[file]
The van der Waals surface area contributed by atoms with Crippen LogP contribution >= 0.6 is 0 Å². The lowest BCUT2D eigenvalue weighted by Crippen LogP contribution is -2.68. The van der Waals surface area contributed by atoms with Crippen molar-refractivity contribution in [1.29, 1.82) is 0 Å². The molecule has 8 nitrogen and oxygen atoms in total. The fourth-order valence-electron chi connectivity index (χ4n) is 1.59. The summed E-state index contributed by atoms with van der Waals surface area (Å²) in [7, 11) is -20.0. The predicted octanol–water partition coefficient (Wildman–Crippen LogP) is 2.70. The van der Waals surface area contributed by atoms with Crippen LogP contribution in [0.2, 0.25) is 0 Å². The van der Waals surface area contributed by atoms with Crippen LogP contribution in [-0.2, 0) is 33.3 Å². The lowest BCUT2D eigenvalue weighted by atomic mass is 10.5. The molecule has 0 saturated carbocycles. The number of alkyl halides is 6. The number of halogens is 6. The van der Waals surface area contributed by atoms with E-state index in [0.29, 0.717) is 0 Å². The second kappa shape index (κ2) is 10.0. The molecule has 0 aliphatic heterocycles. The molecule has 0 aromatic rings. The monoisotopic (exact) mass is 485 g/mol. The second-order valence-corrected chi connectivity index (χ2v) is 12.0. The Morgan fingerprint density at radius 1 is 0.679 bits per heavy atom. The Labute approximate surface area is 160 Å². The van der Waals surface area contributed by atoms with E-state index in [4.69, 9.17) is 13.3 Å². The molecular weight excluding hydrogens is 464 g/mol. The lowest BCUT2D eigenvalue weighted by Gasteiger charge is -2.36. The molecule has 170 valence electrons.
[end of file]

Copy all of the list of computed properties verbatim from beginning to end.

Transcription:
The van der Waals surface area contributed by atoms with Crippen LogP contribution >= 0.6 is 0 Å². The lowest BCUT2D eigenvalue weighted by Crippen LogP contribution is -2.68. The van der Waals surface area contributed by atoms with Crippen molar-refractivity contribution in [1.29, 1.82) is 0 Å². The molecule has 8 nitrogen and oxygen atoms in total. The fourth-order valence-electron chi connectivity index (χ4n) is 1.59. The summed E-state index contributed by atoms with van der Waals surface area (Å²) in [7, 11) is -20.0. The predicted octanol–water partition coefficient (Wildman–Crippen LogP) is 2.70. The van der Waals surface area contributed by atoms with Crippen LogP contribution in [0.2, 0.25) is 0 Å². The van der Waals surface area contributed by atoms with Crippen LogP contribution in [-0.2, 0) is 33.3 Å². The lowest BCUT2D eigenvalue weighted by atomic mass is 10.5. The molecule has 0 saturated carbocycles. The number of alkyl halides is 6. The number of halogens is 6. The van der Waals surface area contributed by atoms with E-state index in [0.29, 0.717) is 0 Å². The second kappa shape index (κ2) is 10.0. The molecule has 0 aliphatic heterocycles. The molecule has 0 aromatic rings. The monoisotopic (exact) mass is 485 g/mol. The second-order valence-corrected chi connectivity index (χ2v) is 12.0. The Morgan fingerprint density at radius 1 is 0.679 bits per heavy atom. The Labute approximate surface area is 160 Å². The van der Waals surface area contributed by atoms with E-state index in [4.69, 9.17) is 13.3 Å². The molecular weight excluding hydrogens is 464 g/mol. The lowest BCUT2D eigenvalue weighted by Gasteiger charge is -2.36. The molecule has 170 valence electrons.